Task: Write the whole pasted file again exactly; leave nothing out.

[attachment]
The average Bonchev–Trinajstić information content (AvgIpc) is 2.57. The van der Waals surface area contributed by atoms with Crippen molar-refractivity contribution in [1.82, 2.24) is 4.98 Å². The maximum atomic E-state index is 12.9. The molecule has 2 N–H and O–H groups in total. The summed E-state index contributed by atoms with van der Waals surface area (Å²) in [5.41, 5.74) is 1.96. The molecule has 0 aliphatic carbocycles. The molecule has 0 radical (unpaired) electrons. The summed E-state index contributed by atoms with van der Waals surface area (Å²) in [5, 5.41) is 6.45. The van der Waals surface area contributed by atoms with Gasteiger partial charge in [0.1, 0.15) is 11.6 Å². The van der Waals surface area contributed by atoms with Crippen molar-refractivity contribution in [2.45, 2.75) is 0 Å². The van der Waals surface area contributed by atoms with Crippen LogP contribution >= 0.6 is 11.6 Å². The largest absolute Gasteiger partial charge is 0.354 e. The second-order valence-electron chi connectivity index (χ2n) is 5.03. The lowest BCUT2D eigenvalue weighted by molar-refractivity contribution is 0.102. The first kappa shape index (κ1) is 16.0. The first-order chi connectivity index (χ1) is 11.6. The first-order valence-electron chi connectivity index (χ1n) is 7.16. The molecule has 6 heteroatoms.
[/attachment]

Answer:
The average Bonchev–Trinajstić information content (AvgIpc) is 2.57. The van der Waals surface area contributed by atoms with Crippen molar-refractivity contribution in [1.82, 2.24) is 4.98 Å². The maximum atomic E-state index is 12.9. The molecule has 2 N–H and O–H groups in total. The summed E-state index contributed by atoms with van der Waals surface area (Å²) in [5.41, 5.74) is 1.96. The molecule has 0 aliphatic carbocycles. The molecule has 0 radical (unpaired) electrons. The summed E-state index contributed by atoms with van der Waals surface area (Å²) in [5, 5.41) is 6.45. The van der Waals surface area contributed by atoms with Gasteiger partial charge in [0.1, 0.15) is 11.6 Å². The van der Waals surface area contributed by atoms with Crippen molar-refractivity contribution in [2.45, 2.75) is 0 Å². The van der Waals surface area contributed by atoms with Crippen LogP contribution >= 0.6 is 11.6 Å². The largest absolute Gasteiger partial charge is 0.354 e. The second-order valence-electron chi connectivity index (χ2n) is 5.03. The lowest BCUT2D eigenvalue weighted by molar-refractivity contribution is 0.102. The first kappa shape index (κ1) is 16.0. The first-order chi connectivity index (χ1) is 11.6. The first-order valence-electron chi connectivity index (χ1n) is 7.16. The molecule has 6 heteroatoms.